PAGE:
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Welcome to a high-level overview of some specific

NPTL research interests


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Brain-computer interfaces (BCIs) are also referred to as brain-machine interfaces (BMIs) and cortical neural prostheses.  Our particular focus is on creating new types of communication interfaces, and advancing their performance such that they are useful to people, by working directly with participants attempting to make rapid, dexterous motor sequences. This is done as part of the BrainGate2 multi-site clinical trial (BrainGate2: Feasibility study of an intracortical neural interface system for persons with tetraplegia (NCT00912041),, Timeline of some key BrainGate publications).

We investigate the underlying, fundamental human neuroscience (e.g., neural-population information representation and computations, often through the lens of dynamical systems) and fundamental engineering designs (e.g., machine-learning based decoder algorithms).  Our goals are to:

  1. Measure voltage signals from large numbers of neurons simultaneously (i.e., action potentials from hundreds of individual neurons)
  2. Do so with intra-cortical (neuro-surgically placed) electrode arrays where each electrode is mere microns from each neuron and thus maximum-available neural information is measured, in order to then
  3. Deeply understand this neural information (basic systems and computational neuroscience) and
  4. To then create and demonstrate principled, high-speed and highly-accurate neural decoding algorithms that drive "high-bandwidth" communication between a person with paralysis (e.g., tetraplegia [1], anarthria [2]) and multiple computer and smart-home devies (e.g., mobile phones, tablets, computers, environmental control systems, doors).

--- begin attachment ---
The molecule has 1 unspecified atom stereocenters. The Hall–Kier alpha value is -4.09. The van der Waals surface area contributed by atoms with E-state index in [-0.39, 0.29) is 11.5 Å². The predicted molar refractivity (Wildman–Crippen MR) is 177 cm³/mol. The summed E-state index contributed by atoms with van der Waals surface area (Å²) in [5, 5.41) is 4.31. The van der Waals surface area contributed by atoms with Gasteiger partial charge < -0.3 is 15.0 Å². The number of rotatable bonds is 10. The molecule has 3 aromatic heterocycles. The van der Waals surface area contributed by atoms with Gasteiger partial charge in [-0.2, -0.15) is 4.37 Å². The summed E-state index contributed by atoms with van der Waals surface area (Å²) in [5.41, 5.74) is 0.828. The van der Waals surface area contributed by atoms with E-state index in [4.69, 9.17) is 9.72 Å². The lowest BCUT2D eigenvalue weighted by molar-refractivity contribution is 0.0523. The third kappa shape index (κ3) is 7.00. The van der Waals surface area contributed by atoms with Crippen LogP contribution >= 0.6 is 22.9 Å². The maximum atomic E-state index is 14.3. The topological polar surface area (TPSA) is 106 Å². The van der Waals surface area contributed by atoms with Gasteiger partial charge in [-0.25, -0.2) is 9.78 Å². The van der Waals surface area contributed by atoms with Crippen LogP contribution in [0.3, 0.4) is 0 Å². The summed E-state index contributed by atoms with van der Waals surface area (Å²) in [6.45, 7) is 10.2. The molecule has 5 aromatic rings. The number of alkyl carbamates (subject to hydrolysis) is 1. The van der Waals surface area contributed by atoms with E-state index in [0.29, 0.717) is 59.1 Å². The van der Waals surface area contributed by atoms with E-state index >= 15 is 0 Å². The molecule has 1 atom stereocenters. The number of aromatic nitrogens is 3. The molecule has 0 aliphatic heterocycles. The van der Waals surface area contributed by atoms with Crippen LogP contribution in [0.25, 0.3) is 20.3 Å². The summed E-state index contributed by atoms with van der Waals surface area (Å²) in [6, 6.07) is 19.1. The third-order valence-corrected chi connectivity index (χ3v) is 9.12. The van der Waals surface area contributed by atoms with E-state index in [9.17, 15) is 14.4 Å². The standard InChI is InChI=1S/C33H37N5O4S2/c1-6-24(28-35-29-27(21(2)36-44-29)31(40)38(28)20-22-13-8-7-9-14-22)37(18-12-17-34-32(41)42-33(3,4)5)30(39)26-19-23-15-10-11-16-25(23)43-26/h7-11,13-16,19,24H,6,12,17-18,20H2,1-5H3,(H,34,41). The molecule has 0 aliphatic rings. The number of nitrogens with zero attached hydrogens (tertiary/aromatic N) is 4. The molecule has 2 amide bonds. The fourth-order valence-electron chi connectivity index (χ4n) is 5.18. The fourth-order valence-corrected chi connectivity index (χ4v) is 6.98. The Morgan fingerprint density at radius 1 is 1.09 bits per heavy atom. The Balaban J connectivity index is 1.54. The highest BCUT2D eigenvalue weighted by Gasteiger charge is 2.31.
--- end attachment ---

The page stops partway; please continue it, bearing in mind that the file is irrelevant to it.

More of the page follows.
Current projects include the fundamental neuroscience of highly-dexterous, human-only movement sequences and the design and system validation of high-performance and highly-robust communication BCIs. Some recent publications arising from our research projects:

  1. Generate text to help restore communication by decoding attempted handwriting: "Brain-to-Text BCIs" (Willett et al. Nature 2021 pdf).
  2. Generate speech to help restore communication by decoding attempted speech: "Brain-to-Speech BCIs" (Stavisky et al. eLife 2019 pdf, Stavisky et al. J Neural Eng 2020 pdf, Wilson*, Stavisky* et al. J Neural Eng 2020 pdf).
  3. Generate full body (both arms, both legs) control signals to help restore arm and leg movements: "Full-body BCIs" (Willett*, Deo* et al. Cell 2020 pdf)
  4. Control of 2D point-and-click cursors to help restore computer, tablet and phone operation: "2D point-and-click BCIs" (Pandarinath*, Nuyujukian* et al. eLife 2017 pdf; Nuyujukian et al. PLoS One 2018 pdf).
  5. Fundamental neuroscience investigations of these uniquely human, high-speed and highly-dexterous movement sequences employing single-neuron resolution ensemble recordings, experiments and analyses (e.g. Vyas et al. Ann Rev Neurosci 2020 pdfAnn Rev Neurosci 2013 pdf).

Our projects are generously supported by the National Institutes of Health (NIH) NIDCD, NINDS and BRAIN Initiative, the Simons Foundation, HHMI, the Wu Tsai Neurosciences Institute and the Bio-X Institute.

[1] Tetraplegia (sometimes referred to as quadriplegia) is a term used to describe the inability to voluntarily move the upper and lower parts of the body. The areas of impaired mobility usually include the fingers, hands, arms, chest, legs, feet and toes and may or may not include the head, neck, and shoulders. This is caused by upper spinal cord injury (SCI), brainstem stroke and other neurological diseases and injuries.

[2] Anarthria is a severe form of dysarthria. Dysarthria is a motor speech disorder that occurs when someone can't coordinate or control the muscles used for speaking. People with dysarthria usually have slurred or slowed speech. People with anarthria, however, can't articulate speech at all. This is caused by neurological diseases and injuries including Amyotrophic Lateral Sclerosis (ALS) which is also known as Lou Gehrig's disease, Charcot's disease and Motor Neuron disease. ALS is a progressive neurodegenerative disorder.